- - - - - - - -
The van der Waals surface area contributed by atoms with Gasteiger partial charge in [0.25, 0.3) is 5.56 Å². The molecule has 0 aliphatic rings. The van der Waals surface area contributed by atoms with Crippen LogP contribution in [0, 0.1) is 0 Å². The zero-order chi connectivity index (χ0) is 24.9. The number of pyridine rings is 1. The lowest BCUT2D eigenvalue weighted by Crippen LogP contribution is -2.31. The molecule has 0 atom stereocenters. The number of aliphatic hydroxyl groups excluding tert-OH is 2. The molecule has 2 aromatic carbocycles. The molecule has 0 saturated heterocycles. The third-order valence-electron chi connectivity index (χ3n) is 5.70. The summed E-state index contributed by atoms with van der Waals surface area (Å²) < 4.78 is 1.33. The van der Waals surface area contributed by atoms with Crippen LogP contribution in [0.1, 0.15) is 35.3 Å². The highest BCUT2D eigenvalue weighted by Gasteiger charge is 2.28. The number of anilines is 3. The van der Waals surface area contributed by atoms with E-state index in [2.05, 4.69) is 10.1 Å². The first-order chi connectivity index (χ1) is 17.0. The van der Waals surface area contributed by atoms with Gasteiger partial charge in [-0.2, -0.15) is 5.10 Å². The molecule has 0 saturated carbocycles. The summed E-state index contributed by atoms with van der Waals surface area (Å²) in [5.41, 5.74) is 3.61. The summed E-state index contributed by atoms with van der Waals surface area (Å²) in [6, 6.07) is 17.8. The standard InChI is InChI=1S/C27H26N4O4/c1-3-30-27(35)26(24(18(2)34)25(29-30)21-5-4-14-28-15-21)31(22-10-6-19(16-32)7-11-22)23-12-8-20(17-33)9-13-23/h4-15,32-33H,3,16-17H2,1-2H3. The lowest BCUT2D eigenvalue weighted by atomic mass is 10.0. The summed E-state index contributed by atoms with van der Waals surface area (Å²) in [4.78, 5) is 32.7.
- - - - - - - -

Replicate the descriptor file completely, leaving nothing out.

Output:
The van der Waals surface area contributed by atoms with Gasteiger partial charge in [0.25, 0.3) is 5.56 Å². The molecule has 0 aliphatic rings. The van der Waals surface area contributed by atoms with Crippen LogP contribution in [0, 0.1) is 0 Å². The zero-order chi connectivity index (χ0) is 24.9. The number of pyridine rings is 1. The lowest BCUT2D eigenvalue weighted by Crippen LogP contribution is -2.31. The molecule has 0 atom stereocenters. The number of aliphatic hydroxyl groups excluding tert-OH is 2. The molecule has 2 aromatic carbocycles. The molecule has 0 saturated heterocycles. The third-order valence-electron chi connectivity index (χ3n) is 5.70. The summed E-state index contributed by atoms with van der Waals surface area (Å²) < 4.78 is 1.33. The van der Waals surface area contributed by atoms with Crippen LogP contribution in [0.1, 0.15) is 35.3 Å². The highest BCUT2D eigenvalue weighted by Gasteiger charge is 2.28. The number of anilines is 3. The van der Waals surface area contributed by atoms with E-state index in [2.05, 4.69) is 10.1 Å². The first-order chi connectivity index (χ1) is 17.0. The van der Waals surface area contributed by atoms with Gasteiger partial charge in [-0.2, -0.15) is 5.10 Å². The molecule has 0 saturated carbocycles. The summed E-state index contributed by atoms with van der Waals surface area (Å²) in [5.41, 5.74) is 3.61. The summed E-state index contributed by atoms with van der Waals surface area (Å²) in [6, 6.07) is 17.8. The standard InChI is InChI=1S/C27H26N4O4/c1-3-30-27(35)26(24(18(2)34)25(29-30)21-5-4-14-28-15-21)31(22-10-6-19(16-32)7-11-22)23-12-8-20(17-33)9-13-23/h4-15,32-33H,3,16-17H2,1-2H3. The lowest BCUT2D eigenvalue weighted by atomic mass is 10.0. The summed E-state index contributed by atoms with van der Waals surface area (Å²) in [4.78, 5) is 32.7.